“I feel like I’m definitely a leader on this team,” McClure said. “We’ve got a lot of young guys, a lot of guys who have never played on this level before. And they look to me as the older veteran on the squad. We’re down by 10, what do we do? Who do we look to? You can’t always look to the coach, because the best teams are player-led teams.”

McClure will need some outside shooting help from junior college transfer guards Darius Allen and Devonte Bandoo. Allen averaged 14 points and shot 36.2 percent from 3-point range last year for Palm Beach (Fla.) State while Bandoo averaged 16.6 points and 5.8 rebounds while shooting 43.8 percent from 3-point range for Hutchinson (Kan.) Community College.

The Bears got a better look than they wanted at Mason when he played for Yale as he burned them for 31 points in a first-round NCAA tournament upset in Providence in 2016.


Baylor guard Makai Mason works out during practice recently. Baylor plays its first game of the season Tuesday against Texas Southern.

Mason was an all-Ivy League guard that season as he averaged 16 points and 3.8 assists, but he’s been plagued by foot problems the last two years. Since the Ivy League doesn’t allow fifth-year redshirt players, Mason transferred to Baylor for his final year of eligibility following graduation from Yale.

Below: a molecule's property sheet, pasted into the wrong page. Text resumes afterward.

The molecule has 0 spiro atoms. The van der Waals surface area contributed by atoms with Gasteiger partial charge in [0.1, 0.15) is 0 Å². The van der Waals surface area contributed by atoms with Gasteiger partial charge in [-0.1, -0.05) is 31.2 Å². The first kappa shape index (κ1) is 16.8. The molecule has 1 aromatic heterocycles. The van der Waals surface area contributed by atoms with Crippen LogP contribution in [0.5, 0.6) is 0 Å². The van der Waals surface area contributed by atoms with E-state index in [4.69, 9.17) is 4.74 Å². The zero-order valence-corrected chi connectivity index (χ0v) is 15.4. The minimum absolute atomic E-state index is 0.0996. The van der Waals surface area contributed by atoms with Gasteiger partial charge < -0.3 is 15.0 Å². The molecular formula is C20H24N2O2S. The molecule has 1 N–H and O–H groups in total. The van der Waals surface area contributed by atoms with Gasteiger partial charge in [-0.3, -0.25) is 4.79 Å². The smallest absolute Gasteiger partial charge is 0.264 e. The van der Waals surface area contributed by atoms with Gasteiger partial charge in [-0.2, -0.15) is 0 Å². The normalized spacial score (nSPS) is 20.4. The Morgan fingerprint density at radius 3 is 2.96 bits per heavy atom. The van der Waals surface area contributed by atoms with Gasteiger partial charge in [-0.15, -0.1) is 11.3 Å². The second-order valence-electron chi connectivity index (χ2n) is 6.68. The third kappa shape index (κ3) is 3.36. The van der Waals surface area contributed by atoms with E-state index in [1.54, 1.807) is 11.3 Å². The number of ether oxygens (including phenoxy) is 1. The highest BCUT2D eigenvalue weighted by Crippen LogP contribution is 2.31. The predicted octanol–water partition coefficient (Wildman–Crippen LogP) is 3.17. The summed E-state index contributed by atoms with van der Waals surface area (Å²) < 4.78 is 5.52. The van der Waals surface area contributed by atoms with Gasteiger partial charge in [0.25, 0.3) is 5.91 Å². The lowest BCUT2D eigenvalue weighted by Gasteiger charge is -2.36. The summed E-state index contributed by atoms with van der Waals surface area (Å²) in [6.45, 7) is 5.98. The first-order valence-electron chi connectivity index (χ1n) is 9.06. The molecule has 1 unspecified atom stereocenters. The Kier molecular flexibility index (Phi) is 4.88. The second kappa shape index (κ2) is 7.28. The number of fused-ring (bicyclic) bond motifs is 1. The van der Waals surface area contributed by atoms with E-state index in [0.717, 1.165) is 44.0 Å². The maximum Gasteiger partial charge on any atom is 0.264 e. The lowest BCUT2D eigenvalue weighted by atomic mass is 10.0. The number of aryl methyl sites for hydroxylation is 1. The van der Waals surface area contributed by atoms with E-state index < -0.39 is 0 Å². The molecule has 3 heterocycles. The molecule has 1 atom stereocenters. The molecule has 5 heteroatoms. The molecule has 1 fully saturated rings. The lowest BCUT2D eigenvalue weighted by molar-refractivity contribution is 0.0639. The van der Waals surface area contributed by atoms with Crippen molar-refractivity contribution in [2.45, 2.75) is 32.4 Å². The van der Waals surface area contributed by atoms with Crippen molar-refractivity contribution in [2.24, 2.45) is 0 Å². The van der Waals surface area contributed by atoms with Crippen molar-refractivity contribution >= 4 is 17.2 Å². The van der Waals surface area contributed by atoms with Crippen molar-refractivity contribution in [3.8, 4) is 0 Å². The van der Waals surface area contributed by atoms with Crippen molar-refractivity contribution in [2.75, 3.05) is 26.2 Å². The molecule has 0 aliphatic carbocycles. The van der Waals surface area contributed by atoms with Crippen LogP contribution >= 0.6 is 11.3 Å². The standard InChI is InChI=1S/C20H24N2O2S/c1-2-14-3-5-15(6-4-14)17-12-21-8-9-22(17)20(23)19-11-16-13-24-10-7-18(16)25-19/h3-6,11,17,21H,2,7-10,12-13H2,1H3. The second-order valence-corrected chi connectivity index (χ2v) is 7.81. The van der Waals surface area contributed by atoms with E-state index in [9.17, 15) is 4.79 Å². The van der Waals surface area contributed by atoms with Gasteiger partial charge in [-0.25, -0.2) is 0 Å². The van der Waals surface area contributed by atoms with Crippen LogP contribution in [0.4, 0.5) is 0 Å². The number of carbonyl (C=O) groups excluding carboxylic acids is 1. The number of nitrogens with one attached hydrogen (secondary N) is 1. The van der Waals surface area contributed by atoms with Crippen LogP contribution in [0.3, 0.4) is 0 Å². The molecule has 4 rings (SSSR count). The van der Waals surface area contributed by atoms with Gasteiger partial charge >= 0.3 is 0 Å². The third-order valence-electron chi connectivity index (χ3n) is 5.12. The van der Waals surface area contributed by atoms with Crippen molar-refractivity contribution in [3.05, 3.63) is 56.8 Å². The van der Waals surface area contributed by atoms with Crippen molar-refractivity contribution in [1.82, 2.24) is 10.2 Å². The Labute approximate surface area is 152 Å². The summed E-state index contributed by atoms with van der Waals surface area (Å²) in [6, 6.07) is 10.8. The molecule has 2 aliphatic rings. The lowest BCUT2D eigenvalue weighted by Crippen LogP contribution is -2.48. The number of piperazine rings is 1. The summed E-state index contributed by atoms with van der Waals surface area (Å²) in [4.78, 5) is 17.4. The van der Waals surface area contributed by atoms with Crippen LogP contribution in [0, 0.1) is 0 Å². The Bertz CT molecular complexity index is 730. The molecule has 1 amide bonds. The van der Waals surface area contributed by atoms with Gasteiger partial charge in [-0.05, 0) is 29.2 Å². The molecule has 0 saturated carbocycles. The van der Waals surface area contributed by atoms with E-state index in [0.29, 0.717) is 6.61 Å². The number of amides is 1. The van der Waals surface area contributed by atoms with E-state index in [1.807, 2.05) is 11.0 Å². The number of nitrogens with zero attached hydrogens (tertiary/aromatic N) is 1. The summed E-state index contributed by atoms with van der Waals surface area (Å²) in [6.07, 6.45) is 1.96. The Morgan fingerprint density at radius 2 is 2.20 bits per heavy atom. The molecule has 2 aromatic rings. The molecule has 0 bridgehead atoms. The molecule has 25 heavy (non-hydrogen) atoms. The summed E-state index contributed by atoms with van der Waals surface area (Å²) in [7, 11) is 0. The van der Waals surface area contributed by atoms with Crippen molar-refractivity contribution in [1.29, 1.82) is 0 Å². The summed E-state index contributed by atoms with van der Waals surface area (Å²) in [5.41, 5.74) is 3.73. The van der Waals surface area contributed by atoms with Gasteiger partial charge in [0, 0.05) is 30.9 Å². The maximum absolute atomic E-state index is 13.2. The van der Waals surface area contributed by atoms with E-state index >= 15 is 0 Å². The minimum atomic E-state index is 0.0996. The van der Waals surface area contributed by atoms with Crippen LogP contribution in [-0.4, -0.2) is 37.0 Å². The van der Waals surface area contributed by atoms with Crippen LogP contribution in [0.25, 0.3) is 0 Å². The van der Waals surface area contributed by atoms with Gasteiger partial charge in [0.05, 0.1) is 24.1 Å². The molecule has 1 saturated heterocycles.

Drew said Mason tweaked an ankle and it will be a game-time decision whether he plays in the opener. Throughout the season, Drew will monitor the point guard’s minutes to try to avoid more foot issues.

“I’m used to being able to work out whenever I want to all the time,” Mason said. “So trying to manage that is a little bit of a challenge, but it’s just something you’ve kind of got to deal with.”

Mason will likely share point guard duties with freshman Jared Butler, who originally signed with Alabama but received a waiver to play for Baylor. Butler was a two-time all-state guard for Riverside Academy in Reserve, La., as he averaged 27.4 points, 8.8 rebounds and 8.4 assists as a senior.

Butler comes from the same hometown as former Baylor stars Tweety Carter and Rico Gathers.

“The good thing with Makai getting limited minutes at practice and limited practice days, it gives Jared a lot more reps and a lot more opportunity to get comfortable in running the point,” Drew said. “That’s been great for Jared. As far as our team goes, the good thing is you’ve got several guys that can handle the ball.”

Clark is poised to take a big step forward after starting 30 games for the Bears last season and averaging 6.8 points and 4.5 rebounds while shooting an impressive 60.8 percent from the field.

At 6-9 and 240 pounds, Clark can withstand the physicality of the Big 12, and understands the mentality it takes to play at a high level.